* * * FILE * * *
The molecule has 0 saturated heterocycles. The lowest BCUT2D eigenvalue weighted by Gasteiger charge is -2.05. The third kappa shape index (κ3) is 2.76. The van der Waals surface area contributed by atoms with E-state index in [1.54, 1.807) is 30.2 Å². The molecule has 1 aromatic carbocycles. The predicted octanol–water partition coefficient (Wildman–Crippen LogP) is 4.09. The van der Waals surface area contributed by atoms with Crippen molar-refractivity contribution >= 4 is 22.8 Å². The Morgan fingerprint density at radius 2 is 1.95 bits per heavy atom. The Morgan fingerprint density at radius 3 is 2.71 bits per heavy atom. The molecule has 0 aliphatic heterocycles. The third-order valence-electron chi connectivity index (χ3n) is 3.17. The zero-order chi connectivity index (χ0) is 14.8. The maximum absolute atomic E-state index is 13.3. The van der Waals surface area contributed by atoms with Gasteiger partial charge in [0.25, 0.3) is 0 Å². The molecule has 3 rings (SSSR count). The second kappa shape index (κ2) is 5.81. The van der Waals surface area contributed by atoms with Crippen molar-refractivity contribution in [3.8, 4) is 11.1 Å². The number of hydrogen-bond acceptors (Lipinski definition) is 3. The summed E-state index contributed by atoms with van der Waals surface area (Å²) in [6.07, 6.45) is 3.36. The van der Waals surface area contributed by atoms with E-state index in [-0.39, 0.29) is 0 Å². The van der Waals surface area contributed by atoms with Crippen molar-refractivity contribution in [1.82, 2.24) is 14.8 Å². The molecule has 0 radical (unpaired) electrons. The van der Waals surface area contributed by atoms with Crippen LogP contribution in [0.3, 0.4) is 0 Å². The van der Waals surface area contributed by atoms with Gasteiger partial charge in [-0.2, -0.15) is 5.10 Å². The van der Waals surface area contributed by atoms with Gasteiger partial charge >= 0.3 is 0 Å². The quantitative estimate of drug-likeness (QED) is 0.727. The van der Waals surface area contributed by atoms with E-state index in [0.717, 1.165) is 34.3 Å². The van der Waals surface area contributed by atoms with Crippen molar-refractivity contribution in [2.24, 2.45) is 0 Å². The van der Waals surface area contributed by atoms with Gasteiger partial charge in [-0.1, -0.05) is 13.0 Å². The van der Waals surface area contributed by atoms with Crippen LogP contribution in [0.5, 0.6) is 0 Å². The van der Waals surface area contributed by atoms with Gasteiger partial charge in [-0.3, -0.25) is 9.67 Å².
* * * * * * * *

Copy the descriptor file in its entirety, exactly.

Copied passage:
The molecule has 0 saturated heterocycles. The lowest BCUT2D eigenvalue weighted by Gasteiger charge is -2.05. The third kappa shape index (κ3) is 2.76. The van der Waals surface area contributed by atoms with E-state index in [1.54, 1.807) is 30.2 Å². The molecule has 1 aromatic carbocycles. The predicted octanol–water partition coefficient (Wildman–Crippen LogP) is 4.09. The van der Waals surface area contributed by atoms with Crippen molar-refractivity contribution >= 4 is 22.8 Å². The Morgan fingerprint density at radius 2 is 1.95 bits per heavy atom. The Morgan fingerprint density at radius 3 is 2.71 bits per heavy atom. The molecule has 0 aliphatic heterocycles. The third-order valence-electron chi connectivity index (χ3n) is 3.17. The zero-order chi connectivity index (χ0) is 14.8. The maximum absolute atomic E-state index is 13.3. The van der Waals surface area contributed by atoms with Gasteiger partial charge in [0.25, 0.3) is 0 Å². The molecule has 3 rings (SSSR count). The second kappa shape index (κ2) is 5.81. The van der Waals surface area contributed by atoms with Crippen molar-refractivity contribution in [3.8, 4) is 11.1 Å². The number of hydrogen-bond acceptors (Lipinski definition) is 3. The summed E-state index contributed by atoms with van der Waals surface area (Å²) in [6.07, 6.45) is 3.36. The van der Waals surface area contributed by atoms with E-state index in [-0.39, 0.29) is 0 Å². The van der Waals surface area contributed by atoms with Crippen molar-refractivity contribution in [1.82, 2.24) is 14.8 Å². The molecule has 0 radical (unpaired) electrons. The van der Waals surface area contributed by atoms with Crippen LogP contribution in [0.3, 0.4) is 0 Å². The van der Waals surface area contributed by atoms with Gasteiger partial charge in [-0.2, -0.15) is 5.10 Å². The van der Waals surface area contributed by atoms with Gasteiger partial charge >= 0.3 is 0 Å². The quantitative estimate of drug-likeness (QED) is 0.727. The van der Waals surface area contributed by atoms with E-state index in [0.717, 1.165) is 34.3 Å². The van der Waals surface area contributed by atoms with Crippen molar-refractivity contribution in [2.24, 2.45) is 0 Å². The van der Waals surface area contributed by atoms with Gasteiger partial charge in [-0.1, -0.05) is 13.0 Å². The van der Waals surface area contributed by atoms with Crippen LogP contribution in [0.5, 0.6) is 0 Å². The van der Waals surface area contributed by atoms with Gasteiger partial charge in [-0.3, -0.25) is 9.67 Å².